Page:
Homeless youth need our help
When I was a newspaper reporter, my publishing company spent a month to focus on homelessness in Guerneville. We wanted to highlight the area’s draw to homeless individuals, who set up elaborate encampments, work with local authorities and call Guerneville home. We wanted to know why they chose Guerneville and what they needed to succeed.
In my time reporting, I focused on writing about Vet Connect, an organization that provided hot meals, showers, social worker and advocates and a safe place for Guerneville’s and the Lower Russian River’s homeless individuals to take a break, talk and move forward.
I attended a couple of the so-called clean days at the Guerneville Memorial Vets Hall. I interviewed a few long-timers but got caught by a young man about my age.
I struck up a conversation. He was uncomfortable and scared and didn’t understand why the hell I wanted to talk to him.
“I’m a newspaper reporter. I’m someone who listens,” I told him.
He told me how he was in his mid-20s and had recently lost his job as a butcher in Sonoma. He had grown up on the west side of the county, so he thought he’d move back to the River for the summer. He was living in his car and didn’t know what his next plans were. The promises of rent-free living excited and scared him: He didn’t feel as much pressure to get a job, but didn’t want to get too comfortable or used to ‘this way of living.’
“This can’t become my status quo,” he said, taking a bite of cheese and bologna sandwich. “But I don’t know where to go.”
That’s where Social Advocates for Youth comes in.
Social Advocates for Youth, a Sonoma County nonprofit dedicated to helping at risk and homeless youth reconnect with housing and social services, is hosting One Cold Night on Friday, Dec. 7. The event is an opportunity to raise awareness and raise funds for those children who are sleeping outside at night. Each dollar raised for One Cold Night goes directly into services helping at risk and homeless youth.
I’m here asking you to help. I am going to leave behind these three great people for one night to sleep and advocate for the 68 who can’t snuggle in a warm house or warm bed. I’m asking for your donations, your shares and your stories that can help bring awareness to the homelessness issue that we are struggling to solve.Did you know that 68 young people are homeless in west county? For our office, that's 68 too many children. In all, there are 515 youth experiencing homelessness alone each night in Sonoma County, the third highest rate per capita in the United States. For those ages 18-24, 88 percent are unsheltered and will sleep on the streets tonight. Most young are sleeping on couches, in a broken down car or they’re trying to stay safe in remote places of the county that are unfit and dangerous for humans, especially young people, to live in.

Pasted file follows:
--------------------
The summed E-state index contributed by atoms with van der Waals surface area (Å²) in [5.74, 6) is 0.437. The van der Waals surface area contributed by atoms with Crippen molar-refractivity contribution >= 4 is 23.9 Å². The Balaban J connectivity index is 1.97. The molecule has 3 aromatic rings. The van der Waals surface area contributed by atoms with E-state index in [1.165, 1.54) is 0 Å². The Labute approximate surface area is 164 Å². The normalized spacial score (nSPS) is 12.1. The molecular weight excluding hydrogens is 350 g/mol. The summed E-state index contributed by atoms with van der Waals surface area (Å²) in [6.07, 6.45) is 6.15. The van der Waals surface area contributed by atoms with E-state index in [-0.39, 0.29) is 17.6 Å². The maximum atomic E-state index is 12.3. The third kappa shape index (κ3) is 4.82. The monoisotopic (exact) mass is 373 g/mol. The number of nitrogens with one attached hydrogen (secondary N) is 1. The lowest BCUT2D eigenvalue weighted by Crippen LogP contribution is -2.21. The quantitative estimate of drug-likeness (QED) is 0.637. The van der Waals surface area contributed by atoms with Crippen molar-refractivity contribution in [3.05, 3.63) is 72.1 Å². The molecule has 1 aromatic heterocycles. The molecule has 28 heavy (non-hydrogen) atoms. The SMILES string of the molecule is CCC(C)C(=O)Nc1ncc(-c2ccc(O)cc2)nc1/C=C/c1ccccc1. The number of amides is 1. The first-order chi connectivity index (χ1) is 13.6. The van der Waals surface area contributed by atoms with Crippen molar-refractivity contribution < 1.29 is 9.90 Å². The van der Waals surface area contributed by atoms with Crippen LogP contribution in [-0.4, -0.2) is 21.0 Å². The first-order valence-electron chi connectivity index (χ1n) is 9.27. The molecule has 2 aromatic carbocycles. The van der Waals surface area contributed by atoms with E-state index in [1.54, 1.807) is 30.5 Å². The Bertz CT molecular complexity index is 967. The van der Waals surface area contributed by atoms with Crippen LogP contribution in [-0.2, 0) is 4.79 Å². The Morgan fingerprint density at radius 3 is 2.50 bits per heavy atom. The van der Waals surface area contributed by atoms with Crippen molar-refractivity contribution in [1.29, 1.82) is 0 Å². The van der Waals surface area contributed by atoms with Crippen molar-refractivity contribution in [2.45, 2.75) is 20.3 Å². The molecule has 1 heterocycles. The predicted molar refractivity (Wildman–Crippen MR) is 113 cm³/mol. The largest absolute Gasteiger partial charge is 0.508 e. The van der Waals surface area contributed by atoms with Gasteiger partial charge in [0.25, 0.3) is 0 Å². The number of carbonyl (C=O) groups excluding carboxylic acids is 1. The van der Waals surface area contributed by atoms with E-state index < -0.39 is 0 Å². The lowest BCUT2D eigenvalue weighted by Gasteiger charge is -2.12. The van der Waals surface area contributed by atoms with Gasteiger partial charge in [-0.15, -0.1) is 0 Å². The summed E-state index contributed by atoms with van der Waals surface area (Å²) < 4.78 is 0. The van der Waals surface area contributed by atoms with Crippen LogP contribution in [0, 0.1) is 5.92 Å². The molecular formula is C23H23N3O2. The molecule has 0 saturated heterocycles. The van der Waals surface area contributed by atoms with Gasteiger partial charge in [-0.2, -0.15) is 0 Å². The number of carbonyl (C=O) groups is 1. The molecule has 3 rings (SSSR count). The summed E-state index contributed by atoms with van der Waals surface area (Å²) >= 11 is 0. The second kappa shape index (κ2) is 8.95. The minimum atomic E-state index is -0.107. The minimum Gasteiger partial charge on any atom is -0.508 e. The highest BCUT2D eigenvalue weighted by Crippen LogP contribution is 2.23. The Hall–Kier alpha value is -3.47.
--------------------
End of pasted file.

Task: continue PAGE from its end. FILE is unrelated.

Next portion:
While the county is working to create lasting solutions to Sonoma County's homelessness and housing crises, we can't provide a solution fast enough. That's where our amazing nonprofits like Social Advocates for Youth (SAY) step up. SAY is hosting its annual One Cold Night event, and our office is participating. On Dec. 7, on behalf of the Fifth District, I will sleep outside for one night to advocate for the many young people who go to sleep without a home every night in Sonoma County. Between now and then, our office is committed to fundraising for SAY and the critical programs and services they operate for the most vulnerable members of our community.
The young people I’m sleeping outside for may be escaping years of physical abuse, a dangerous human trafficking ring, a drug-addicted parent, a house overflowing with rage, or may have “aged-out” of the foster care system with little to no resources for self-sufficiency.
SAY’s services help homeless and disconnected youth stabilize their lives, find safe housing, access mental health care, and develop the skills to become contributing members of our local workforce.
In West County, SAY's services include:
- A Street Outreach Team that spends one day a week connecting with youth people who are homeless or at risk of homelessness by addressing their most immediate needs including housing support, hygiene supplies, food and referrals to key services;
- The Counseling Department, which provides no-cost grief services in Sebastopol, including grief groups for studetns, education support regarding grief for paretns and caregivers and training school staff on how to identify and suport grieving students;
- School-based mental health services at REACH Charter School;
- Participation in the Homelessness Task Force, working with service providers in the Lower Russian River area to provide specialized and targeted housing services to youth ages 18-24 in the area.
Today I ask you to help me support the work of SAY and give all youth the tools and skills they need to achieve self-sufficiency. Please click the donate button on this page and join us in ensuring that the trauma of homelessness and disconnection loosens its grip on the deserving, at-risk youth struggling in our community. On behalf of the lives you will change with your gift, thank you!